Optional in Java and anti-patterns using it

In most cases the plan to filter first before mapping lead to more readable code, since it was directly stating what you want to achieve, instead of hiding it behind a chain of maybe mapping, filtering and then mapping.

private boolean isIdEnum(String id) { return Stream.


values()) .

map(IdEnum::name) .

anyMatch(name -> name.


)List<String> identifiers = (.

)List<IdEnum> mapped = identifiers.

stream() .

filter(this::isIdEnum) .

map(IdEnum::valueOf) .


toList());If you imagine the isEnum-method to be owned by the IdEnum itself, it would become even more clear, but for the sake of having a readable code example it is not in the example.

But just by reading the above example, you can easily understand what is going on, even without really having to jump into the referenced isIdEnum-method.

So long story short — if you do not need the absence of a value expressed in a list, you do not need Optional — you just need its content, so optional is obsolete inside collections.

Optional in method parametersAnother pattern we encountered, especially when code is getting migrated from the “old-fashioned” way of using a null-reference to using the optional-type is having optional-typed parameters in function-definitions.

This typically happens if you find a function that does null-checks on it’s parameters and apply different behaviour then — which in my opinion was bad-practice before anyways.

void addAndUpdate(Something value) { if (value != null) { somethingStore.

add(value); } updateSomething();}If you “naively” refactor this method to make use of the optional-type, you might end up with a result like this, using an optional-typed parameter.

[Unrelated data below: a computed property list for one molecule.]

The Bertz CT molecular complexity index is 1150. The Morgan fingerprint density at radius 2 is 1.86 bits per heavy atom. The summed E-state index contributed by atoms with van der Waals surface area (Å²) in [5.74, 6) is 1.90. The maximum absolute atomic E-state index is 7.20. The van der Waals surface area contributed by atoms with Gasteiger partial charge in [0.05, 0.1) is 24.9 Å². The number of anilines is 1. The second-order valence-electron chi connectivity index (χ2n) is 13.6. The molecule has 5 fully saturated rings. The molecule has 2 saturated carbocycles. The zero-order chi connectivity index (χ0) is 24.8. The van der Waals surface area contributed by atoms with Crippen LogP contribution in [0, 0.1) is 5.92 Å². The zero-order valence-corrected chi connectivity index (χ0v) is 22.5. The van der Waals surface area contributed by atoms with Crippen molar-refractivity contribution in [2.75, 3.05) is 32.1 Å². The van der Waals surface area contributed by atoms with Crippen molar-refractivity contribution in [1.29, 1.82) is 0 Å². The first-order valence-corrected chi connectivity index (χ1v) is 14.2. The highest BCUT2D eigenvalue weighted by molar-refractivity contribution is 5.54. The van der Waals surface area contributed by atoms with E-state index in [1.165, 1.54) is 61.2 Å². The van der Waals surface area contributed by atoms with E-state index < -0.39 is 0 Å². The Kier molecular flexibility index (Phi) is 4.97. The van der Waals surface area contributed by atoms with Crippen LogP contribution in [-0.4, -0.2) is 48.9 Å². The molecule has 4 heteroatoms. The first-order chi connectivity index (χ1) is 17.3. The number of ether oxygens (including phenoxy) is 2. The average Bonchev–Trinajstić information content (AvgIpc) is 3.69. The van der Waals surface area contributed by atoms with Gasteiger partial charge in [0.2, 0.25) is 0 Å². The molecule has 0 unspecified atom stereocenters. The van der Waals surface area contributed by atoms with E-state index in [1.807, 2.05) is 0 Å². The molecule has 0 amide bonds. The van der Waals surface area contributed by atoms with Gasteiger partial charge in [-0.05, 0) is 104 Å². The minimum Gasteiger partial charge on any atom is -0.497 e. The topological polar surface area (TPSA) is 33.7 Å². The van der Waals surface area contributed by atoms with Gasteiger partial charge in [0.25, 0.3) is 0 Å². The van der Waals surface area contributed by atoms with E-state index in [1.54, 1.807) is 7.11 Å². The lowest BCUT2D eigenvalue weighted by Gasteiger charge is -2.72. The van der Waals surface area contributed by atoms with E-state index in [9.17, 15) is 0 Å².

void addAndUpdate(Optional<Something> maybeValue) { if (maybeValue.

isPresent()) { somethingStore.


get()); } updateSomething();}In my opinion, having an optional-typed parameter in a function shows a design-flaw in every case.

You either way have some case of decision to make if you do something with the parameter if it is there, or you do something else if it is not — and this flow is hidden inside the function.

In an example like above, it is clearer to split the function into two functions and conditionally calling them (which would also happen to fit to the “one intention per function”-principle).

private void addSomething(Something value) { somethingStore.


)// somewhere, where the function would have been calledOptional.


ifPresent(this::addSomething);updateSomething();In my experience, if I ever encountered examples like above in real code, it always was worth refactoring “‘till the end”, which means that I do not have functions or methods with optional-typed parameters.

I ended up with a much cleaner code-flow, which was much easier to read and maintain.

Speaking of which — in my opinion a function or method with an optional parameter does not even make sense, since I can have one version with and one version without the parameter, and decide in the point of invocation what to do, instead of deciding it hidden in some complex function.